As already mentioned; brown anoles are a diurnal species and will bask in the sun. Therefore they need a basking site to reach their optimum temperature, and a light which emits UVA and UVB rays. Ideally, 2 or 3 basking sites should be set up in your enclosure. These should be simply 60W spot bulbs placed approximately 8” away from where the lizard/s will bask. By placing more than one basking site in the enclosure you will allow lizards to choose their favourite spot, and allow several lizards to bask in at the same time, as they would do in the wild. These basking sites should reach approximately 86-94˚F, allowing for a more overall air temperature of 80-84˚F and lower down in the enclosure, a cool area of approximately 74-78˚F.

It is possible to replace the spot bulbs with UV spot bulbs. However, providing several of these is a very expensive on-going cost which is not necessary. Instead, place a UV strip light across the top of the enclosure. This should be as long as your enclosure allows, with a reflector behind it so that UV rays are not aimed in the wrong direction. UV bulbs should be replaced every 6-8 months, regardless of whether or not they are still emitting light.

Do not use heat mats or heat rocks with brown anoles. They are completely un-natural and serve no purpose. If extra heat is needed during the night time hours, an infra-red bulb will act perfectly.

Humidity & Water

Coming from Florida and the Caribbean, a high humidity range is a must. An ideal range is 60-70%, although fluctuations either way will rarely harm your lizard. This can be achieved in a number of ways.

Firstly, a large water bowl placed as near as possible to a heat source will aid in the overall humidity. One step better is to then add air bubbles, commonly used in aquariums for fish. The bubble effect will continually circulate the water and burst small water vapours into the air. Similarly, a small waterfall will give the same effect.

Offering plants such as bromeliads is another way to increase humidity. These plants hold water within the pockets at the base of the leaves, allowing for more surface area of water to evaporate. They also make a great addition for a display terrarium.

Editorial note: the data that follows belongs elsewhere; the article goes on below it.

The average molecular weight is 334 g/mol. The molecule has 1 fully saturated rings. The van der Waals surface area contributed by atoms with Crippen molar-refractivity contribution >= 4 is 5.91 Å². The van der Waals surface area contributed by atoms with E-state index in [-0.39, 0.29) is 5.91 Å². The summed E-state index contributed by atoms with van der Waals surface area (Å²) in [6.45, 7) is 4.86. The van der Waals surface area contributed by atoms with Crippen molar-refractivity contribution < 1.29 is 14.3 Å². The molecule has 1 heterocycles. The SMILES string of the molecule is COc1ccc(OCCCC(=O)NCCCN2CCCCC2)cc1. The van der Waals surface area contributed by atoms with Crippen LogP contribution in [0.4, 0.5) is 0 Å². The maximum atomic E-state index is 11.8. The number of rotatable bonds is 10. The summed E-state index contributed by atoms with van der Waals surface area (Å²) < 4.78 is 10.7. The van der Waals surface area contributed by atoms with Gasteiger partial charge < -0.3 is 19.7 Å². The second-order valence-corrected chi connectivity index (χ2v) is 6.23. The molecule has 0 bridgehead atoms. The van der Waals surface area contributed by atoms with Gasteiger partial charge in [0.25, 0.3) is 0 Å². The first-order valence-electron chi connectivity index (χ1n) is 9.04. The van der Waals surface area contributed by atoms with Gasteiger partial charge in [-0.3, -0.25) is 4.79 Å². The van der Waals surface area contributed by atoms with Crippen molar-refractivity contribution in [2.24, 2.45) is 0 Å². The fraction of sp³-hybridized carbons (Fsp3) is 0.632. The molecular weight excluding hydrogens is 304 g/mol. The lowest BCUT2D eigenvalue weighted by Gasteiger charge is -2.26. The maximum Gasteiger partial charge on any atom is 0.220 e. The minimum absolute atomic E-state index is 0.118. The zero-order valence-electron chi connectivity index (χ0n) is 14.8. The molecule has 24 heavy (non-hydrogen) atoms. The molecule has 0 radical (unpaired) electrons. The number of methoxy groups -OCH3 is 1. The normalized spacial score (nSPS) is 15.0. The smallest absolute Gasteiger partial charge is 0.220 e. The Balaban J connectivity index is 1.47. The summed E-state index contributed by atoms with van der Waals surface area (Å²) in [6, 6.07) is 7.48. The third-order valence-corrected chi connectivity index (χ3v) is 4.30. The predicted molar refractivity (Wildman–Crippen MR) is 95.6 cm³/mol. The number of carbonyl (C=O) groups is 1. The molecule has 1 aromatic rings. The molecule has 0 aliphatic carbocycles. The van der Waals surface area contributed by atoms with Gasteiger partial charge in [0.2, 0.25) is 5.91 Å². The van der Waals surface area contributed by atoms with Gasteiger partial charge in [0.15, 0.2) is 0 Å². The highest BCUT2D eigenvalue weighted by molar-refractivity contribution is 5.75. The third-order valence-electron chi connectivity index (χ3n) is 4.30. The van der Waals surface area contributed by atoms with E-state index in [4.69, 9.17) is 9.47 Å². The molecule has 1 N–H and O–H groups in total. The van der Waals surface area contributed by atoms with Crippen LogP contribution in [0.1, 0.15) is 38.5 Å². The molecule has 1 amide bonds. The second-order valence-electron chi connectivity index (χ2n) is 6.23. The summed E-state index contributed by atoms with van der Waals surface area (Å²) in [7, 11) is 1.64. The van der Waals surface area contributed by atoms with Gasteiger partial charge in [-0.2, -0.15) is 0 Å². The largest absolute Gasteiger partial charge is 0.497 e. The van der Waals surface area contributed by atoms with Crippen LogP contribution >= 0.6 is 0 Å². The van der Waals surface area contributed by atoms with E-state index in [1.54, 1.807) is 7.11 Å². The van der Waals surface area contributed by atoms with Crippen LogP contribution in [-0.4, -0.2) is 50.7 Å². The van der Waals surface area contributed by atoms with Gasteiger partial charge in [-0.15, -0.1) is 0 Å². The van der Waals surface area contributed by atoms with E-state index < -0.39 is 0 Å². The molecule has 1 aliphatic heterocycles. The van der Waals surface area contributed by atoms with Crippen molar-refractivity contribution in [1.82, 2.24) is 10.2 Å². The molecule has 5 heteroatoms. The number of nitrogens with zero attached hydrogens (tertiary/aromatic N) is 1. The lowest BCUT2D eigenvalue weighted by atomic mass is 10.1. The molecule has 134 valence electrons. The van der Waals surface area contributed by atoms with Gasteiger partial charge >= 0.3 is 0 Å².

Spraying the terrarium with cool water once a day, preferably in the mid-morning will certainly help the humidity, and at the same time allow the anole lizards to drink the water droplets that gather on any leaves or other surfaces. If you have a larger budget, a timed misting system will be perfect for when you are not around and would like the terrarium sprayed at regular intervals. These are becoming fairly inexpensive and are a perfect addition to a wonderful anole display tank. One word of advise though; direct the spray nozzles away from the front of the terrarium, as the spray will obstruct your view into the terrarium and the glass will need to be cleaned more often.

Food & Feeding

Brown anoles are predominantly insectivorous (insect eating). However, I say predominantly because they are also known to eat pollen, nectar and other tasty liquid type fruits. They may not eat a banana for example, but may lick the juices. Try offering your anole some of these tasty fruit options, if it eats it, great.

Offering a variety of insects will stimulate the anoles natural feeding responses and aid in the general health of your animal. As we humans need a balanced and varied diet, so do anole lizards. Do not simply offer the same crickets all the time. Although there is not the best selection of foods available within the UK, there is still enough to satisfy the needs of your anole. Offer a mix between crickets, small locusts, mealworms, wax worms, small earthworms, small cockroaches, flies and even moths, butterflies and spiders you find in your own home. Not only will giving a variety offer a more balanced, nutritious diet, but will also make the anole adapt its hunting methods for each food item. An anole lizard won’t have to chase a waxworm, but will run like mad to chase a fly or daddy long legs spider. This will give your anole a chance to exercise and aid in the overall health and longevity of it.

It is important to supplement the food with calcium and mineral dusting powders. This should not be done at every feeding, but at least once every two or three feeds. An ideal dusting powder is Repton, a specially formulated powder for insectivorous lizards. As long as this is combined with the appropriate foods and UV rays your anole should be perfectly healthy.

By Chris Jones
Founder of WhitePython™